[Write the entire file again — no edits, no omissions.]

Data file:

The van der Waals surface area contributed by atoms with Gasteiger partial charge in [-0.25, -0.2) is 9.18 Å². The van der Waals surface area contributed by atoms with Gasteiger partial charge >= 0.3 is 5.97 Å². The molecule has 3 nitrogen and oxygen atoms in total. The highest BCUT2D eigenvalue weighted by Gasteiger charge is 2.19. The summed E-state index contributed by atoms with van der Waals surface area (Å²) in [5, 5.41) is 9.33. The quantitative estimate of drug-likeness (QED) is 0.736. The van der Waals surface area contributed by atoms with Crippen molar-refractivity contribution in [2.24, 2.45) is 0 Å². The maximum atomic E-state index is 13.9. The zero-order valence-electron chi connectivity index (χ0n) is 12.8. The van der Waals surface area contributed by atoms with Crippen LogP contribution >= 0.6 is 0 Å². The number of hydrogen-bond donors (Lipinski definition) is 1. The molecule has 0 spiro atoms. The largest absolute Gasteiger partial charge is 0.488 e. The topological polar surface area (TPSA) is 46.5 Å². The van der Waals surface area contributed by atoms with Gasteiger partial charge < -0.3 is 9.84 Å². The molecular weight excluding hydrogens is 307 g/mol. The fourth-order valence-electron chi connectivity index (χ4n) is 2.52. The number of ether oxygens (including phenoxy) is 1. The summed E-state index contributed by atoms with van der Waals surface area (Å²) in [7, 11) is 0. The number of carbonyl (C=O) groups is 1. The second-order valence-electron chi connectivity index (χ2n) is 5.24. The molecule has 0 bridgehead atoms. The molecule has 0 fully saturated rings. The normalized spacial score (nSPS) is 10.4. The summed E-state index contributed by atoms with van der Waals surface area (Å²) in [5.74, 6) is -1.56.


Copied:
The van der Waals surface area contributed by atoms with Gasteiger partial charge in [-0.25, -0.2) is 9.18 Å². The van der Waals surface area contributed by atoms with Gasteiger partial charge >= 0.3 is 5.97 Å². The molecule has 3 nitrogen and oxygen atoms in total. The highest BCUT2D eigenvalue weighted by Gasteiger charge is 2.19. The summed E-state index contributed by atoms with van der Waals surface area (Å²) in [5, 5.41) is 9.33. The quantitative estimate of drug-likeness (QED) is 0.736. The van der Waals surface area contributed by atoms with Crippen molar-refractivity contribution in [2.24, 2.45) is 0 Å². The maximum atomic E-state index is 13.9. The zero-order valence-electron chi connectivity index (χ0n) is 12.8. The van der Waals surface area contributed by atoms with Crippen LogP contribution >= 0.6 is 0 Å². The number of hydrogen-bond donors (Lipinski definition) is 1. The molecule has 0 spiro atoms. The largest absolute Gasteiger partial charge is 0.488 e. The topological polar surface area (TPSA) is 46.5 Å². The van der Waals surface area contributed by atoms with Gasteiger partial charge < -0.3 is 9.84 Å². The molecular weight excluding hydrogens is 307 g/mol. The fourth-order valence-electron chi connectivity index (χ4n) is 2.52. The number of ether oxygens (including phenoxy) is 1. The summed E-state index contributed by atoms with van der Waals surface area (Å²) in [7, 11) is 0. The number of carbonyl (C=O) groups is 1. The second-order valence-electron chi connectivity index (χ2n) is 5.24. The molecule has 0 bridgehead atoms. The molecule has 0 fully saturated rings. The normalized spacial score (nSPS) is 10.4. The summed E-state index contributed by atoms with van der Waals surface area (Å²) in [5.74, 6) is -1.56.